Basic cancer research is dependent on reliable in vitro and in vivo tumor models. The serotonin (5-HT) producing small intestinal neuroendocrine tumor cell line KRJ-1 has been used in in vitro proliferation and secretion studies, but its use in in vivo models has been hampered by problems related to the xeno-barrier and tumor formation. This may be overcome by the encapsulation of tumor cells into alginate microspheres, which can function as bioreactors and protect against the host immune system. We used alginate encapsulation of KRJ-1 cells to achieve long-term functionality, growth and survival. Different conditions, including capsule size, variations in M/G content, gelling ions (Ca2+/Ba2+) and microcapsule core properties, and variations in KRJ-1 cell condition (single cells/spheroids) were tested. Viability and cell growth was evaluated with MTT, and confocal laser scanner microscopy combined with LIVE/DEAD viability stains. 5-HT secretion was measured to determine functionality. Under all conditions, single cell encapsulation proved unfavorable due to gradual cell death, while encapsulation of aggregates/spheroids resulted in surviving, functional bioreactors. The most ideal spheroids for encapsulation were 200–350 μm. Long-term survival (>30 days) was seen with solid Ca2+/Ba2+ microbeads and hollow microcapsules. Basal 5-HT secretion was increased (sixfold) after hollow microcapsule encapsulation, while Ca2+/Ba2+ microbeads was associated with normal basal secretion and responsiveness to cAMP/PKA activation. In conclusion, encapsulation of KRJ-1 cells into hollow microcapsules produces a bioreactor with a high constitutively activate basal 5-HT secretion, while Ca2+/Ba2+ microbeads provide a more stable bioreactor similar to non-encapsulated cells. Alginate microspheres technology can thus be used to tailor different functional bioreactors for both in vitro and in vivo studies. (Cancer Sci 2012; 103: 1230–1237)
Serotonin (5-HT) abnormalities are a key feature of a number of gastrointestinal disorders, including inflammatory bowel diseases[1, 2] and gastrointestinal (GI) neuroendocrine neoplasms (NEN), particularly those derived from enterochromaffin (EC) cells. The latter are increasing rapidly in incidence (approximately 6%/year). The vast majority are malignant and have a considerable metastatic propensity. No consistently effective therapy is available to inhibit NEN cell proliferation or metastasis and no reliable in vivo models are available to test treatment strategies. Fundamental problems with establishing tumor models are related to the xeno-barrier. In addition, establishing tumor growth in the abdomen is made difficult in nude mice by the mobile environment. These challenges may be overcome by the encapsulation of tumor cells into alginate microspheres, which would provide a barrier against the hostile immunological environment and create a slow release system of cells, thus prolonging the time for tumor establishment in the surrounding tissue.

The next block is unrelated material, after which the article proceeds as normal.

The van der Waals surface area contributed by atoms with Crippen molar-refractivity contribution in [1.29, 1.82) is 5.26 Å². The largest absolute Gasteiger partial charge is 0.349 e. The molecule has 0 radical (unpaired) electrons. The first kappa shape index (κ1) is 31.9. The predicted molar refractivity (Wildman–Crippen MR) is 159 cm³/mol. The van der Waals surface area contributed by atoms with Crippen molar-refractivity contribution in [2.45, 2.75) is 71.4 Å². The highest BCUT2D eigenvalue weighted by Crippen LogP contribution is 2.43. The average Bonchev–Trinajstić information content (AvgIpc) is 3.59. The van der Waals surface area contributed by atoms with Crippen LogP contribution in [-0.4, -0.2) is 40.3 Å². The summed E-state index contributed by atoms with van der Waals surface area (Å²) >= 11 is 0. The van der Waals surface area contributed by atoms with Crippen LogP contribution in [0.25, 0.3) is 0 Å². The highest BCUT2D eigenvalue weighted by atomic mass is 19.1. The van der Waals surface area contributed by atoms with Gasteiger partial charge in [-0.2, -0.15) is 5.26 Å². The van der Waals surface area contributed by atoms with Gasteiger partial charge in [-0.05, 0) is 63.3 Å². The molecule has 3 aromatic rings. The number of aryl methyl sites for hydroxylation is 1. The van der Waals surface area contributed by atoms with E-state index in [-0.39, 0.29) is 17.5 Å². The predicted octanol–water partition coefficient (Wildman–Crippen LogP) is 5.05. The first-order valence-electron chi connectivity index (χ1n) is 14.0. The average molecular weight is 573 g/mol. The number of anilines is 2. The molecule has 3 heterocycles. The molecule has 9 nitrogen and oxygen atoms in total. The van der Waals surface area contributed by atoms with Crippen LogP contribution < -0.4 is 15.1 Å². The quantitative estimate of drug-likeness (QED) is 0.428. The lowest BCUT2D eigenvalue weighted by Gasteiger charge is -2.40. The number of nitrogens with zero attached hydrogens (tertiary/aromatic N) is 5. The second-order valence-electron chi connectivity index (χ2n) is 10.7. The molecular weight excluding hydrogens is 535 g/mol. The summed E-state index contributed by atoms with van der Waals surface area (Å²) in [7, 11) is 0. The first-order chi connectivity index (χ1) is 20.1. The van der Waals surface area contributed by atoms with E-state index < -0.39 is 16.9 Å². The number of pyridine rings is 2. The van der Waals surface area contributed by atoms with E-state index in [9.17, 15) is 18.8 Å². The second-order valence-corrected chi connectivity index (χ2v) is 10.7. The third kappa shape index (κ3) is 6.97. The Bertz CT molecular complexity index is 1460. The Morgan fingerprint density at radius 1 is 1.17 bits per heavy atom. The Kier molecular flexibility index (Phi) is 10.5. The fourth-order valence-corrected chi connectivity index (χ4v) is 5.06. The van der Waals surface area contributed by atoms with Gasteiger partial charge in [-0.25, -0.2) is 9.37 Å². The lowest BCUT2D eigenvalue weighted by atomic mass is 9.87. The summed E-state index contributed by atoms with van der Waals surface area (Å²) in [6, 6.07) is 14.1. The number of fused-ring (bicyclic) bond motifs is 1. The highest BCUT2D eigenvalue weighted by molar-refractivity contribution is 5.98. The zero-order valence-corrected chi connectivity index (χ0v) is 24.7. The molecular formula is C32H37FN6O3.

Alginate microspheres (microcapsules and microbeads) have been explored as bioreactors and protective devices for cells producing therapeutic proteins in relation to hormonal dysfunction[7-10] and in a variety of cancer models.[11-15] The properties of alginate microspheres can be designed to fulfill criteria for different applications, in relation to choice of alginate and protocols. The two sugar monomers in alginates, β-D-mannuronic acid (M) and α-l-guluronic acid (G) are binary linked with 1–4 linkages. The gel forming ability is related to divalent cations (Ca2+ and Ba2+ most commonly used) with different affinities to the G, MG or M blocks in the anionic alginate chains.[17, 18] This influences the gel matrix strength and elasticity.[19, 20] Further variations in microsphere properties can be achieved in the formation of an outer membrane using polycations (commonly used poly-l-lysine)[21-23] and dissolving the alginate microcapsule core.[8, 24]
Previous published studies have demonstrated variation in survival and growth abilities for different cell types after encapsulation,[25-29] and conditions must, therefore, be optimized for any new cell line to achieve high cell performance. A candidate cell line for establishing GI-NEN bioreactors is the human small intestinal NEN cell line, KRJ-1,[30, 31] which is well-characterized (from an EC cell-derived tumor) and has been documented to have a functional NEN phenotype secreting hormonally active amines (e.g. 5-HT) and peptides (e.g. chromogranin A) in vitro.[31, 32]